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Background Familial hypercholesterolaemia (FH) is a common inherited condition causing elevated cholesterol, premature heart disease, and early death. Although FH can be effectively treated, over 80% of people with FH remain undetected. Aim To explore patient and health professional experiences of introducing genetic testing with case finding for FH in primary care. Design and setting Qualitative study in UK general practice. Method Semi-structured interviews with a purposeful sample of 41 participants (24 patients and 17 health professionals) from eight practices, using an electronic case-finding tool (FAMCAT) to identify patients with higher likelihood of having FH and who were then offered diagnostic genetic testing in primary care. Data were analysed thematically. Results While prior awareness of FH was low, patients were unsurprised to be identified as being at risk, and positive about being offered genetic testing by their practice. Patients not found to have FH were relieved, although some felt frustrated that their high cholesterol lacked a clear cause. Those confirmed to have FH largely expected and accepted this outcome. Practitioners saw detection of FH as an important new opportunity for preventive care. They found the case-finding tool easy to apply and noted patients’ high uptake of genetic testing. While they were comfortable referring appropriate patients for further specialist management, GPs sought clearer definition about responsibility for identification and long- term care of FH in future care pathways. Conclusion Introducing genetic testing with electronic case finding for FH in primary care was positively experienced by patients and practitioners. Further development of this approach could help improve detection of FH in the general population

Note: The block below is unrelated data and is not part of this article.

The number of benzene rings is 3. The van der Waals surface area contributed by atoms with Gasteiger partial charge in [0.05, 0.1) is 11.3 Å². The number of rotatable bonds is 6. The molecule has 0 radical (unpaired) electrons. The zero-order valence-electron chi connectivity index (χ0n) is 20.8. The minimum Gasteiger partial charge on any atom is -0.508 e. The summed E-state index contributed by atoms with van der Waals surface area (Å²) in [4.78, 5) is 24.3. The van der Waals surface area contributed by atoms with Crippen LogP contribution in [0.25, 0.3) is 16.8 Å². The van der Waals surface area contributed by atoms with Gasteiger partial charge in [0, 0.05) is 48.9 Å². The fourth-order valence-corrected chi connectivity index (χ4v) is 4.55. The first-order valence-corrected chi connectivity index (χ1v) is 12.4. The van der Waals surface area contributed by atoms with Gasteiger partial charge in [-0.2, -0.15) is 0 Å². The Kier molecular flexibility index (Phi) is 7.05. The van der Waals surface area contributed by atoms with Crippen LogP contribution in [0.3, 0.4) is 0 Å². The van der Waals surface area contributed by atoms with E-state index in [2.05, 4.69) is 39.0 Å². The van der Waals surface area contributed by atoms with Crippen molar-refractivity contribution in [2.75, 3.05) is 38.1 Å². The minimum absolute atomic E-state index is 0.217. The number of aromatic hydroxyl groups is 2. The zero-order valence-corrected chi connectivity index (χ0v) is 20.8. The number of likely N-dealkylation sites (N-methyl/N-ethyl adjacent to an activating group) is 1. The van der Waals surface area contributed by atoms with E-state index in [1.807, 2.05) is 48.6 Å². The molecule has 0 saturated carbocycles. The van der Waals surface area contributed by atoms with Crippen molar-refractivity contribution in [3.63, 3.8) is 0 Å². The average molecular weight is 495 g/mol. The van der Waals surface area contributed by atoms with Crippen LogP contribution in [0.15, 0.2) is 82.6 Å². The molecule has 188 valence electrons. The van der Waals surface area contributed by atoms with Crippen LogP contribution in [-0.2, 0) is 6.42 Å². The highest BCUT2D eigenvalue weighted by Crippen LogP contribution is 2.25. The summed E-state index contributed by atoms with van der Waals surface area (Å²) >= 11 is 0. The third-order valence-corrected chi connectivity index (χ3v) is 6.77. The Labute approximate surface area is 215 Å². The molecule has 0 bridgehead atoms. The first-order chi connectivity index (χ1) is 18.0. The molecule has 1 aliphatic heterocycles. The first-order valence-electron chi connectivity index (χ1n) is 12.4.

More information Original publication



Journal article





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SPCR project Ref 332, PI Nadeem Qureshi


cholesterol, familial hypercholesterolaemia, genetic testing, genomic testing, primary care, qualitative research